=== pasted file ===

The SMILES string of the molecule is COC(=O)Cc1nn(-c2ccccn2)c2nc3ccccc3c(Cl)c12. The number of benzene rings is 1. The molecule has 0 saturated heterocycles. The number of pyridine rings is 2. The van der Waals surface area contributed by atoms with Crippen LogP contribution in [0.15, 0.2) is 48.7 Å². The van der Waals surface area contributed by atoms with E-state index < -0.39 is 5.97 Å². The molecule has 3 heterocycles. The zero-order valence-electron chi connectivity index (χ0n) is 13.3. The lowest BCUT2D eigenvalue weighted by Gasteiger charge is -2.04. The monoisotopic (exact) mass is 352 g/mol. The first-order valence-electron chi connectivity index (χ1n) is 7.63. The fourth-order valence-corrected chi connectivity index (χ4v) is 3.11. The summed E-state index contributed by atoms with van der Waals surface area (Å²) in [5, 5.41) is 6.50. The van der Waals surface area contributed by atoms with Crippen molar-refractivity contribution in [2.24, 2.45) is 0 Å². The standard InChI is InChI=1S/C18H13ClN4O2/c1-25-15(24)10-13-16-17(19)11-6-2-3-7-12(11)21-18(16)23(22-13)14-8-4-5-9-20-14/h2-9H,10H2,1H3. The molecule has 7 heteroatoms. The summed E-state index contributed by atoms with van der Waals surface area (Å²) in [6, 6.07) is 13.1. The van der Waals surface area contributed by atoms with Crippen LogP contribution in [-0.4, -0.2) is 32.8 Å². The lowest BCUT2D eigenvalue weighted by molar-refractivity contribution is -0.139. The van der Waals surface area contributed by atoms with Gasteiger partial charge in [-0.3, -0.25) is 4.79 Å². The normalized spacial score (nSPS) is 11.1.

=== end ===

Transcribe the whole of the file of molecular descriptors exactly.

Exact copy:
The SMILES string of the molecule is COC(=O)Cc1nn(-c2ccccn2)c2nc3ccccc3c(Cl)c12. The number of benzene rings is 1. The molecule has 0 saturated heterocycles. The number of pyridine rings is 2. The van der Waals surface area contributed by atoms with Crippen LogP contribution in [0.15, 0.2) is 48.7 Å². The van der Waals surface area contributed by atoms with E-state index < -0.39 is 5.97 Å². The molecule has 3 heterocycles. The zero-order valence-electron chi connectivity index (χ0n) is 13.3. The lowest BCUT2D eigenvalue weighted by Gasteiger charge is -2.04. The monoisotopic (exact) mass is 352 g/mol. The first-order valence-electron chi connectivity index (χ1n) is 7.63. The fourth-order valence-corrected chi connectivity index (χ4v) is 3.11. The summed E-state index contributed by atoms with van der Waals surface area (Å²) in [5, 5.41) is 6.50. The van der Waals surface area contributed by atoms with Crippen molar-refractivity contribution in [2.24, 2.45) is 0 Å². The standard InChI is InChI=1S/C18H13ClN4O2/c1-25-15(24)10-13-16-17(19)11-6-2-3-7-12(11)21-18(16)23(22-13)14-8-4-5-9-20-14/h2-9H,10H2,1H3. The molecule has 7 heteroatoms. The summed E-state index contributed by atoms with van der Waals surface area (Å²) in [6, 6.07) is 13.1. The van der Waals surface area contributed by atoms with Crippen LogP contribution in [-0.4, -0.2) is 32.8 Å². The lowest BCUT2D eigenvalue weighted by molar-refractivity contribution is -0.139. The van der Waals surface area contributed by atoms with Gasteiger partial charge in [-0.3, -0.25) is 4.79 Å². The normalized spacial score (nSPS) is 11.1.